One hurdle storytellers face is stage fright. The thought of storytelling (using eyes, facial expressions, voice, gestures and body language) in front of others is often met with resistance.
There are some steps you can take to help. First, get to know your storytime materials. Then consider some ways to jazz them up. Go with your instincts and have fun with this.
Here’s a few ideas. Can you add a voice, a gesture, a puppet? Can you add emotions with your facial expressions and body language? Can you make or bring sound effects? Can you make the story more interactive by giving your audience repetitive pieces to act out? Make some choices and practice until your storytime is sharp. Doing this will go a long way in dispelling stage fright.
Follow my preparation strategy in The Magic Carpet Handbook. Just remember, all you need to do is focus on your mission to make reading more fun.
Another big storytelling fear has to do with adults not wanting to look ridiculous. Use a puppet? Are you kidding? Be an actor? What if I appear foolish? An adult who plays pretend? That’s not me. Those types have loose screws. Right? Wrong.
What’s the highest paid profession? Lawyer? Doctor? Investment Fund Manager? Nope. The highest paid professionals are Convention Speakers. Speakers who possess the ability to motivate huge groups get paid huge amounts of money. How do these folks inspire others? They tell stories. They play pretend. They use their storyteller’s toolkits. And, they allow themselves to look ridiculous at times to illustrate a point.
Why? Because stories work. Great storytellers have great power. Showing is much more compelling than telling.
And besides… who cares if you look ridiculous!
Where the Air is Clear
Have you watched Sesame Street lately? If you teach and/or care for young kids, I encourage you to check out Sesame Street’s most recent popular videos on YouTube. You’ll be inspired.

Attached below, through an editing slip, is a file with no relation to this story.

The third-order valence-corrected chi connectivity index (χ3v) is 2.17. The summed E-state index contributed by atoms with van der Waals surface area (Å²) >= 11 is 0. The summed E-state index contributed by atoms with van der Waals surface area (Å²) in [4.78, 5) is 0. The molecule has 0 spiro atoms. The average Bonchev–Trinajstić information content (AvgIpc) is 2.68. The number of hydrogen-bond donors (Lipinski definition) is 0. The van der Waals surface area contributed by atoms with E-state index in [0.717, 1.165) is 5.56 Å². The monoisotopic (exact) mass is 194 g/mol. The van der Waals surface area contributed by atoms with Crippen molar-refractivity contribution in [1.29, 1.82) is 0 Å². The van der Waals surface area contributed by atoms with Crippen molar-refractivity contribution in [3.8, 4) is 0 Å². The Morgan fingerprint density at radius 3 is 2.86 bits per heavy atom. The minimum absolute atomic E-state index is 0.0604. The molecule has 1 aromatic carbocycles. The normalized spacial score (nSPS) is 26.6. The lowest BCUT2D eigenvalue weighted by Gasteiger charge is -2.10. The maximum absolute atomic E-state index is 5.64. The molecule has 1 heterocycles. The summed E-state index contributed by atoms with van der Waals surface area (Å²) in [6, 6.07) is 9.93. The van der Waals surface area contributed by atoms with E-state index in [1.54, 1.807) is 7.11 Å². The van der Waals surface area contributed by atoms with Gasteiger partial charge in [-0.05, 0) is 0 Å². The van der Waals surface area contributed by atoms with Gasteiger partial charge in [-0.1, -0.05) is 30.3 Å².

The Children’s Television Workshop is highly respected in our culture. It’s revered. Cookie Monster, Ernie & Bert, Oscar the Grouch… amazing. Talk about powerful! How did those puppeteers get to be where they are? How did Sesame Street become an extraordinary teaching institution? By being afraid of playing pretend and looking silly?
Ok, now let’s talk about you. You’re a parent, teacher or caregiver in the life of a small child. You want to make reading more fun for them. Your job is to inspire kids with a passion for learning and discovery. If ever there was a time and a place in a child’s day where acting silly was appropriate (and necessary), it’s storytime.
Your mission is to elevate storytime, right? Is it better to tell children how awesome books are or show them? If you are serious about making reading more fun, it’s time to get serious about being ridiculous. Let yourself experiment with your storyteller’s toolkit. Engage in pretend play with your kids and use puppets (especially during storytime).
There are many great resources on these pages to get you started. Here’s a great place to begin.
Check out the ways storytime benefits young children here.